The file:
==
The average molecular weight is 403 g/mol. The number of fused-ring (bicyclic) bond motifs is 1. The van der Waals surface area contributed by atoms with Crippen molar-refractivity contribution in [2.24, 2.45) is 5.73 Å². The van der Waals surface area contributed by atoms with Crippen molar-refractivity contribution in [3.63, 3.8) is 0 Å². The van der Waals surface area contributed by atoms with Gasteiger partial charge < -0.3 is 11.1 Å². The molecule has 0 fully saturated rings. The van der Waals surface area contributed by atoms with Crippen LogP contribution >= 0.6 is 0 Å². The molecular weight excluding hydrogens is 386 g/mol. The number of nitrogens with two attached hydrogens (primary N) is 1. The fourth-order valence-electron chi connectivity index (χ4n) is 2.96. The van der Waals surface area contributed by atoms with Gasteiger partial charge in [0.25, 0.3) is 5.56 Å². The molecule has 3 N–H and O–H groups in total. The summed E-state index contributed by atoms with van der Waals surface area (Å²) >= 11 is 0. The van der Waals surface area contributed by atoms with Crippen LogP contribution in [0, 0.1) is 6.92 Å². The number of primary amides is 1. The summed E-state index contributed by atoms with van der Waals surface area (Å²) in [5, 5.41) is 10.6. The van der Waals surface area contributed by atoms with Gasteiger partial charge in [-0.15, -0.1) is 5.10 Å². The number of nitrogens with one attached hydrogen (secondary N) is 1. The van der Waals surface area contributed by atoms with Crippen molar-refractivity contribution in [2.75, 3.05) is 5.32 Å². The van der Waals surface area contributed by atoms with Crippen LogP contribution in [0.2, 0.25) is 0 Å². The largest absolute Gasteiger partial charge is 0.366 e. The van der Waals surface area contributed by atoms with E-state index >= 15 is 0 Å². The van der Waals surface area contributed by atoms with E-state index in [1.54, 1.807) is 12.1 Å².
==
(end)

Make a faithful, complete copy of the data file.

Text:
The average molecular weight is 403 g/mol. The number of fused-ring (bicyclic) bond motifs is 1. The van der Waals surface area contributed by atoms with Crippen molar-refractivity contribution in [2.24, 2.45) is 5.73 Å². The van der Waals surface area contributed by atoms with Crippen molar-refractivity contribution in [3.63, 3.8) is 0 Å². The van der Waals surface area contributed by atoms with Gasteiger partial charge < -0.3 is 11.1 Å². The molecule has 0 fully saturated rings. The van der Waals surface area contributed by atoms with Crippen LogP contribution >= 0.6 is 0 Å². The molecular weight excluding hydrogens is 386 g/mol. The number of nitrogens with two attached hydrogens (primary N) is 1. The fourth-order valence-electron chi connectivity index (χ4n) is 2.96. The van der Waals surface area contributed by atoms with Gasteiger partial charge in [0.25, 0.3) is 5.56 Å². The molecule has 3 N–H and O–H groups in total. The summed E-state index contributed by atoms with van der Waals surface area (Å²) >= 11 is 0. The van der Waals surface area contributed by atoms with Crippen LogP contribution in [0, 0.1) is 6.92 Å². The number of primary amides is 1. The summed E-state index contributed by atoms with van der Waals surface area (Å²) in [5, 5.41) is 10.6. The van der Waals surface area contributed by atoms with Gasteiger partial charge in [-0.15, -0.1) is 5.10 Å². The number of nitrogens with one attached hydrogen (secondary N) is 1. The van der Waals surface area contributed by atoms with Crippen molar-refractivity contribution in [2.75, 3.05) is 5.32 Å². The van der Waals surface area contributed by atoms with Crippen LogP contribution in [0.2, 0.25) is 0 Å². The largest absolute Gasteiger partial charge is 0.366 e. The van der Waals surface area contributed by atoms with E-state index >= 15 is 0 Å². The van der Waals surface area contributed by atoms with E-state index in [1.54, 1.807) is 12.1 Å².